Aetna Rips the Lid off the Cavitat Conspiracy

Stephen Barrett, M.D.

Aetna is countersuing a device manufacturer who made the mistake of filing a lawsuit accusing Aetna of improperly classifying the Cavitat device as "investigational and experimental." The counterclaim documents accuse Cavitat Medical Technologies and buyers of its Cavitat ultrasound device of participating in an elaborate conspiracy to defraud patients, the FDA, and insurance companies [1,2].

The Cavitat device is claimed to help dentists diagnose neuralgia-inducing cavitational osteonecrosis (NICO), a condition that lacks scientific recognition [3]. In 2002, Aetna issued a Clinical Policy Bulletin which explained why Aetna would not cover use of the device and other NICO-related procedures [4]. In 2004, Cavitat filed a lawsuit accusing Aetna of publishing injurious falsehoods, engaging in unlawful restraint of trade, and racketeering. These charges were unfounded. After the racketeering charge and nearly all of the others were dismissed, Aetna filed a counterclaim for malicious prosecution and other wrongdoing. Based on documents gathered during the discovery process, the counterclaim alleges:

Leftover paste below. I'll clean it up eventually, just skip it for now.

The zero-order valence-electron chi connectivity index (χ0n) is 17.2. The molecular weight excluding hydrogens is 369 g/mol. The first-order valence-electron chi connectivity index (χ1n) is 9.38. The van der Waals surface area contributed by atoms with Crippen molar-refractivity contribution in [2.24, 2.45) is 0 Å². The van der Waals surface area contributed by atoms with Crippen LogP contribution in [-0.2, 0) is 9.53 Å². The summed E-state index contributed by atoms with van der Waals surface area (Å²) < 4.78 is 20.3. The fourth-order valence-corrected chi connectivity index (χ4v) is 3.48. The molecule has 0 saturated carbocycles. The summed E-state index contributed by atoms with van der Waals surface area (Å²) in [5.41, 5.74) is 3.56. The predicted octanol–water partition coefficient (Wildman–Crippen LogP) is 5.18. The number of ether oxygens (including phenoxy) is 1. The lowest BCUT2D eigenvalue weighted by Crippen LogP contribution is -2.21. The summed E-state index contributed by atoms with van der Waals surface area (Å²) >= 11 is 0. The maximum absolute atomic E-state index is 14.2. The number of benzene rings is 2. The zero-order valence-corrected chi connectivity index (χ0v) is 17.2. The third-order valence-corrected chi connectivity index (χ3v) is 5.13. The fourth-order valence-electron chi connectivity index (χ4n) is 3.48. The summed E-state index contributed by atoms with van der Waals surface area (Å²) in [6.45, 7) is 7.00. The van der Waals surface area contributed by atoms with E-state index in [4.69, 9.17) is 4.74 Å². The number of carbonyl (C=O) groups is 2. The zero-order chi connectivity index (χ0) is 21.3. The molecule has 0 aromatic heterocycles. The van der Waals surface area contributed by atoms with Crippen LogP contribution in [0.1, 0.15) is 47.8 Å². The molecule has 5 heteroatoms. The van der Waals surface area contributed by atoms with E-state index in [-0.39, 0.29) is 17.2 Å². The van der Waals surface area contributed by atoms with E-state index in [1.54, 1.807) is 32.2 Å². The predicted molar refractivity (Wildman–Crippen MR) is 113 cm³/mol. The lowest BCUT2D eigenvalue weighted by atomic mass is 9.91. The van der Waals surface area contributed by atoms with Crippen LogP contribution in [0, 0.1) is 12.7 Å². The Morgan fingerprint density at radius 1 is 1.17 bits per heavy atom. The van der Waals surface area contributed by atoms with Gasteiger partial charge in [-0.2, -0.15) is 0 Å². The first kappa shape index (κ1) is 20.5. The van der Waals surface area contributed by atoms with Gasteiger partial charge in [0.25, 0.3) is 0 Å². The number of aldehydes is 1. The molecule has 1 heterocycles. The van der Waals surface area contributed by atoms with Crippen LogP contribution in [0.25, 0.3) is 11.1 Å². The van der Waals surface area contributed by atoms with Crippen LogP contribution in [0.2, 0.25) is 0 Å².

In May, the University of Texas announced that since Bouquot became director of its surgical pathology laboratory, the number of specimens the laboratory received had more than tripled:

Aetna is seeking recovery of its legal costs plus punitive damages that could amount to millions of dollars. It is also safe to assume that Aetna will seek to recover the money it paid in response to the allegedly fraudulent claims.


This article was posted on November 23, 2005.

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